1980 BMW M1
The BMW M1 was the first production car from BMW Motorsport. Clad in Italian bodywork by Giorgetto Giugiaro, and built by German specialty coachmaker Baur, this example of the E26 was imported into the US on March 27, 1980. DOT compliance testing soon followed in Los Angeles on May 25, 1980, where it passed with flying colors.
Its first owner was Kenneth Lloyds of Key Biscayne FL, who owned the car until 1986 when it was purchased by David Coffin of Sunapee, NH with only 8,778 km (5,454 miles) on odometer. Coffin, a car aficionado and collector, used the car sparingly for the next ten years. In 1996 the car moved on to a new owner, Robert Greene of Santa Cruz, CA with 12,162 km (7,557 miles) on odometer.
Knowing the collectable value of his M1, Greene put the car away in storage, only taking it out to have it inspected and smogged. The result of this careful preservation was that in 2012 this E26 had only 12,237 km (7604 miles).
The M1 has spent the last three years in the private collection of a BMW dealer in Albuquerque, New Mexico, and has covered only 800 miles since 2012.
Designed by one of the world's greatest automotive stylists, and built by hand, this amazing low mileage car is a clear window into a unique period of automotive history. This M1 comes with its tools, manuals, spare and jack. Like all the automobiles at Canepa, it's been thoroughly assessed and detailed, both cosmetically and mechanically, to ensure it meets and exceeds the expectations of collectors that drive their cars.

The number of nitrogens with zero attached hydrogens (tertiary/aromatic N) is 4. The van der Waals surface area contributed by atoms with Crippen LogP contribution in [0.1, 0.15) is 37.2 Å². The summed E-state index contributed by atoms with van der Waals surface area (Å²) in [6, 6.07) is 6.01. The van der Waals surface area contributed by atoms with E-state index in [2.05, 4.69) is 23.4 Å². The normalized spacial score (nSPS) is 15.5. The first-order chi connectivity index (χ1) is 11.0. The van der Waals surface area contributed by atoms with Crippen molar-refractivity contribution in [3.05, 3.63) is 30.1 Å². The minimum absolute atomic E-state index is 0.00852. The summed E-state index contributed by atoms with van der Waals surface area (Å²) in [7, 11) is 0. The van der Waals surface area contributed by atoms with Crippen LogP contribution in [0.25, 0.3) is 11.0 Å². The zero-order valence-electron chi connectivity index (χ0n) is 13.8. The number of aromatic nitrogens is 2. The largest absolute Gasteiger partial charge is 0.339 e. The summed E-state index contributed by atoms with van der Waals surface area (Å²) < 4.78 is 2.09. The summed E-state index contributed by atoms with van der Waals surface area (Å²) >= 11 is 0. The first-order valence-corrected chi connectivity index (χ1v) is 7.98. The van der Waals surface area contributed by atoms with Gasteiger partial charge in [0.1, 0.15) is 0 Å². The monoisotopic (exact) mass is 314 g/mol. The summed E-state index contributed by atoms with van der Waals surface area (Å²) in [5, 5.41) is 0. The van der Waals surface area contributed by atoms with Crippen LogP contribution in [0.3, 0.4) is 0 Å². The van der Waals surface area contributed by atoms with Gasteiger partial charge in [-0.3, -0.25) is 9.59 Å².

About the M1
The M1 is an iconic sports car, and launched BMW's "M" motorsports division. BMW hand built just 453 M1s, making it one of their rarest models. Of those, only 399 were built for the street. The rest were destined for racing. The M1 was a mid-engine supercar. Its 3.5 liter four valve, twin-cam inline six was good for 277 horsepower and 239 lb-ft of torque. The performance and handling were impressive, especially at speed. The handsome Giorgetto Giugiaro design successfully blended Teutonic and Italian machismo in a style that, 30 years later, still looks surprisingly current.
The E26 M1 project was approved by BMW AG in 1976 under the condition that it would not interfere with the production of any other BMW model. The M1 was developed to show that BMW was a legitimate manufacturer of sports cars that could compete with Porsche and Ferrari on the street, and to offer a purpose-built machine that could participate competitively in the Group 4 and Group 5 racing series.
BMW Motorsport initially contracted Lamborghini to assemble the cars with engines produced and shipped from Germany. However, severe financial troubles at Lamborghini forced BMW to terminate their agreement with the Italian supercar maker. Thus, the production examples of the E26 M1 were partially assembled at Ital Design in Turin using fiberglass bodywork supplied by T.I.R and tubular spaceframes supplied by Marchesi. Final assembly was then conducted at the Baur coachworks in Stuttgart, Germany. Each M1 was then given a final inspection at the BMW Motorsport facility in Munich before being delivered to its owner.
There are many conflicting production numbers regarding the E26 M1. The official BMW production figures show that 453 examples were produced in a three-year period between July 1978 and July 1981. Of these, between 54 were competition versions, while the remaining 399 examples constitute the road-going street cars. It is thought that the final street-legal M1 (non-Procar) was produced in February 1981.
Odometer at 13590 Kilometers = 8444 miles